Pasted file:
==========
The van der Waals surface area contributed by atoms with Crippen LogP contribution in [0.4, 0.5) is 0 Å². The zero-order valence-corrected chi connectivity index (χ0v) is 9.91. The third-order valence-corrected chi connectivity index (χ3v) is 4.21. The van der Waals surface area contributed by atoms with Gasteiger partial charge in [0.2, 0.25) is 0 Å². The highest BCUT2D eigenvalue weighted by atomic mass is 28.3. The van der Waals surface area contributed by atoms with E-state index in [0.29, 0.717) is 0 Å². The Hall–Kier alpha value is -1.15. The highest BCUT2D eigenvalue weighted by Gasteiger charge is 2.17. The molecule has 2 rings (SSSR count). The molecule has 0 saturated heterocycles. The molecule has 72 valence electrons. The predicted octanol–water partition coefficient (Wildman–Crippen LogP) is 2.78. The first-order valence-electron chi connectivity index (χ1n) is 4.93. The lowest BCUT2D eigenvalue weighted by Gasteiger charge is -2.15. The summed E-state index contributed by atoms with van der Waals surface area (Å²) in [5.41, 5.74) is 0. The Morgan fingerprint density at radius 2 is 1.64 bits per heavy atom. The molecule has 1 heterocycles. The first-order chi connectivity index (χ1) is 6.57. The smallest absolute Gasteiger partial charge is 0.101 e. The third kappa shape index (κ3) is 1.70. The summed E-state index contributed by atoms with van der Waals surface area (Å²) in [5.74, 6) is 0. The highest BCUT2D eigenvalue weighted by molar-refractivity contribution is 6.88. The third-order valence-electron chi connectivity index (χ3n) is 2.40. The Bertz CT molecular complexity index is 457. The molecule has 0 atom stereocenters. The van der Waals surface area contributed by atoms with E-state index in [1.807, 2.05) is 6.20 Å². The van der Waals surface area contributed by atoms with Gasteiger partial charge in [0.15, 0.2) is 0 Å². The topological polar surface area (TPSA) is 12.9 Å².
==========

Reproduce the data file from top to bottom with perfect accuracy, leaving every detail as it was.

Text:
The van der Waals surface area contributed by atoms with Crippen LogP contribution in [0.4, 0.5) is 0 Å². The zero-order valence-corrected chi connectivity index (χ0v) is 9.91. The third-order valence-corrected chi connectivity index (χ3v) is 4.21. The van der Waals surface area contributed by atoms with Gasteiger partial charge in [0.2, 0.25) is 0 Å². The highest BCUT2D eigenvalue weighted by atomic mass is 28.3. The van der Waals surface area contributed by atoms with E-state index in [0.29, 0.717) is 0 Å². The Hall–Kier alpha value is -1.15. The highest BCUT2D eigenvalue weighted by Gasteiger charge is 2.17. The molecule has 2 rings (SSSR count). The molecule has 0 saturated heterocycles. The molecule has 72 valence electrons. The predicted octanol–water partition coefficient (Wildman–Crippen LogP) is 2.78. The first-order valence-electron chi connectivity index (χ1n) is 4.93. The lowest BCUT2D eigenvalue weighted by Gasteiger charge is -2.15. The summed E-state index contributed by atoms with van der Waals surface area (Å²) in [5.41, 5.74) is 0. The Morgan fingerprint density at radius 2 is 1.64 bits per heavy atom. The molecule has 1 heterocycles. The first-order chi connectivity index (χ1) is 6.57. The smallest absolute Gasteiger partial charge is 0.101 e. The third kappa shape index (κ3) is 1.70. The summed E-state index contributed by atoms with van der Waals surface area (Å²) in [5.74, 6) is 0. The highest BCUT2D eigenvalue weighted by molar-refractivity contribution is 6.88. The third-order valence-electron chi connectivity index (χ3n) is 2.40. The Bertz CT molecular complexity index is 457. The molecule has 0 atom stereocenters. The van der Waals surface area contributed by atoms with E-state index in [1.807, 2.05) is 6.20 Å². The van der Waals surface area contributed by atoms with Gasteiger partial charge in [0.15, 0.2) is 0 Å². The topological polar surface area (TPSA) is 12.9 Å².